Where it this going?

Well, the Kansas Supreme Court has held that Gov. Laura Kelly has authority – or more accurately that the Kansas Legislature didn’t use properly the authority it handed its leadership committee – to prohibit church gatherings of more than 10 constituents, er, congregants.

Practically, it didn’t have much effect, that high court ruling. Most of the state is staying at home as the governor wants and only a handful of churches, waving the banner of freedom of religious exercise, drew bigger crowds of congregants to Easter services which in past years have been among the largest events held by churches.

But…that Supreme Court ruling was almost a distraction to the business of state government in the coming weeks and months.

Yes, the high court, in a decision released too late for headlines in the Easter Sunday newspapers, made a decision that while technically and legally correct probably is going to force the Kansas Legislature into not only reconvening this spring but also having to deal with the real political issues that most aren’t very interested in during this election year.

First…lawmakers and the governor don’t know how much money they are going to have in order to meet the needs, some new needs that weren’t even considered before the coronavirus/Spring Break.

Oh, there’s going to be that Consensus Revenue Estimate (CRE) that will be released April 20 that is the official verdict on just how much money the state is going to receive from taxpayers for the remainder of this fiscal year (ends June 30) and for the coming fiscal year.

Already, the big dogs in the Statehouse are wondering just how big the asterisk on that final estimate is going to be. The entire Kansas economy has been redrawn due to the coronavirus which has closed thousands of businesses, led to tens of thousands of job losses and reduced the money Kansans will have to buy food and make rent and mortgage and car payments. And for those Kansans still working, there aren’t many places besides grocery stores, liquor stores and gun stores to spend that money to generate sales tax revenues.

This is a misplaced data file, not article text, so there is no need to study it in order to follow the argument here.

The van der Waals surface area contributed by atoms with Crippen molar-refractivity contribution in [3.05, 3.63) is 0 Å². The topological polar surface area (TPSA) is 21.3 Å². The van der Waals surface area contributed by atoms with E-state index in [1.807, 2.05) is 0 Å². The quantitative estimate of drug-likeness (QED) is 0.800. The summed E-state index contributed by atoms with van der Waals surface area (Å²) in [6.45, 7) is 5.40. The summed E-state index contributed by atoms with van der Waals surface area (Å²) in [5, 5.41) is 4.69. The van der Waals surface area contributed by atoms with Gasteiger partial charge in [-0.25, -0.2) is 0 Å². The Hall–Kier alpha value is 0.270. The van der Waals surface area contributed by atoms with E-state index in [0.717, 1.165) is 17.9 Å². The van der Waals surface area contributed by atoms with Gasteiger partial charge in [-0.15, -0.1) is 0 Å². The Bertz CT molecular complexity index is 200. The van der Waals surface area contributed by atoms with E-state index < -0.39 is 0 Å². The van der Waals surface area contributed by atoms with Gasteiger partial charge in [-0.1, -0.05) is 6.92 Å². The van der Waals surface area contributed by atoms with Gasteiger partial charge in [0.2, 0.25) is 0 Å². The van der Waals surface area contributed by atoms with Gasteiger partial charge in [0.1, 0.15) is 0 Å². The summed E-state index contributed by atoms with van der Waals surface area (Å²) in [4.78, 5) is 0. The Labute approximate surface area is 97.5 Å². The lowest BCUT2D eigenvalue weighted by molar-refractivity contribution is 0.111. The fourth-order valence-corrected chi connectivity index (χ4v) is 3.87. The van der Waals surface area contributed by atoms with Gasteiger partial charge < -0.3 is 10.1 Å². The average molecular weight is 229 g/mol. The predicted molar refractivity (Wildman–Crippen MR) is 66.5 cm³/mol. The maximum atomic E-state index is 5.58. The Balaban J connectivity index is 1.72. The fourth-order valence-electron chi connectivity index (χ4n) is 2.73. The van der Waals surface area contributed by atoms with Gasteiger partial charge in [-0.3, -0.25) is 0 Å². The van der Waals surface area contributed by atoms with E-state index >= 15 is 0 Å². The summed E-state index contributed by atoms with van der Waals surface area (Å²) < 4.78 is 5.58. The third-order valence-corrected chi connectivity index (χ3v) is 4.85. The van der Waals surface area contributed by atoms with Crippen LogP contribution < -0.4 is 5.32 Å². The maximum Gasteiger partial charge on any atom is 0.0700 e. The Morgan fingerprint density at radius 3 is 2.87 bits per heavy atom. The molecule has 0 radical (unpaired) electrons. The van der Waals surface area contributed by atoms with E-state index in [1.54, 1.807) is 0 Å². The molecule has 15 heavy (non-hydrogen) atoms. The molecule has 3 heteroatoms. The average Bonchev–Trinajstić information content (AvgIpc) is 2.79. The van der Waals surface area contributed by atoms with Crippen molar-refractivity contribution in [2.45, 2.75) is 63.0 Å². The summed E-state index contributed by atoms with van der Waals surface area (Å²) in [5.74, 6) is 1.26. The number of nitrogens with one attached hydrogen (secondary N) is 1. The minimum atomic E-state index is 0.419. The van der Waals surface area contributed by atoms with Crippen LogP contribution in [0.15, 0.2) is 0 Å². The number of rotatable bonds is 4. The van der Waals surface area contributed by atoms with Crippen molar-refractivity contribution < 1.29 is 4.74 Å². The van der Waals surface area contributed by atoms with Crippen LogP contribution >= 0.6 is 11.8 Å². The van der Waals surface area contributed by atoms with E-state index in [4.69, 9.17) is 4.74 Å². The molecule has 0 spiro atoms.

That’s less money for the state and less money for local units of government that receive large portions of their revenues from sales taxes.  Oh, and removing that revenue source from sales taxes means that the only other substantial revenue source for local units of government is property taxes. Raise those taxes to keep the water plant and the police and fire departments running?

That’ll make the protests of the church congregation limits wane.

And this stay-home issue that led Gov. Laura Kelly to close schools? Well, besides kids studying at home over their computers, it also is going to focus attention to just what that shut down of schools cost and weighing those home-school kids’ educational progress. And, don’t forget to consider what happens to the social skills that kids learn at school. There’s a value there, just no pricetag…

Will the children who are on-line during the school day show that they’ve actually learned? Will there be testing to find out whether that remote study is effective? And if the kids do well in intellectual progress, will some lawmakers – and property taxpayers – consider that on-line teaching is cheaper than the usual schoolhouse teaching? Gotta wonder which way that spending issues goes, don’t we…?

And there are going to be legislators who wonder just what isn’t getting done with the dispersion from state office buildings to kitchen tables thousands of state and local government workers.

The entire issue of what government does for us who pay for it looms.

Yes, the effect on government is bigger than just reducing crowds in church pews.

Who knows where this is going?